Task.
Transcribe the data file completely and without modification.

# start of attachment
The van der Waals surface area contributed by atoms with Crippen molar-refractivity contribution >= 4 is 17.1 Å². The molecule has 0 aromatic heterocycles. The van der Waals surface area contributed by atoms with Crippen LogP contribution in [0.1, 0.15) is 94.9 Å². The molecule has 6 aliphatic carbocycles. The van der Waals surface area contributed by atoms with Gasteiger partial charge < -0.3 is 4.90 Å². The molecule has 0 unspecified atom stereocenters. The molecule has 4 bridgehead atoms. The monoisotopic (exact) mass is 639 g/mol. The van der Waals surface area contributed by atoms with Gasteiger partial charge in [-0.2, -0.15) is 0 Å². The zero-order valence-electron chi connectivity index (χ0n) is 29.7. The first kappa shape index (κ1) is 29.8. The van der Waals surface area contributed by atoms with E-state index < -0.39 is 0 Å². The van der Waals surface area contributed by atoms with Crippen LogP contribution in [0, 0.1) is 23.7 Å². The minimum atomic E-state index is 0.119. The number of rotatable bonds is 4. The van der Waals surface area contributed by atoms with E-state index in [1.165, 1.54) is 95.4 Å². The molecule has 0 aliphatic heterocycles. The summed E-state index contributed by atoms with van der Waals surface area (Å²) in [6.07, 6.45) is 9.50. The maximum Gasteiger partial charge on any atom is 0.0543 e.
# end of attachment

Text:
The van der Waals surface area contributed by atoms with Crippen molar-refractivity contribution >= 4 is 17.1 Å². The molecule has 0 aromatic heterocycles. The van der Waals surface area contributed by atoms with Crippen LogP contribution in [0.1, 0.15) is 94.9 Å². The molecule has 6 aliphatic carbocycles. The van der Waals surface area contributed by atoms with Gasteiger partial charge < -0.3 is 4.90 Å². The molecule has 0 unspecified atom stereocenters. The molecule has 4 bridgehead atoms. The monoisotopic (exact) mass is 639 g/mol. The van der Waals surface area contributed by atoms with Gasteiger partial charge in [-0.2, -0.15) is 0 Å². The zero-order valence-electron chi connectivity index (χ0n) is 29.7. The first kappa shape index (κ1) is 29.8. The van der Waals surface area contributed by atoms with E-state index < -0.39 is 0 Å². The van der Waals surface area contributed by atoms with Crippen LogP contribution in [0, 0.1) is 23.7 Å². The minimum atomic E-state index is 0.119. The number of rotatable bonds is 4. The van der Waals surface area contributed by atoms with E-state index in [1.165, 1.54) is 95.4 Å². The molecule has 0 aliphatic heterocycles. The summed E-state index contributed by atoms with van der Waals surface area (Å²) in [6.07, 6.45) is 9.50. The maximum Gasteiger partial charge on any atom is 0.0543 e.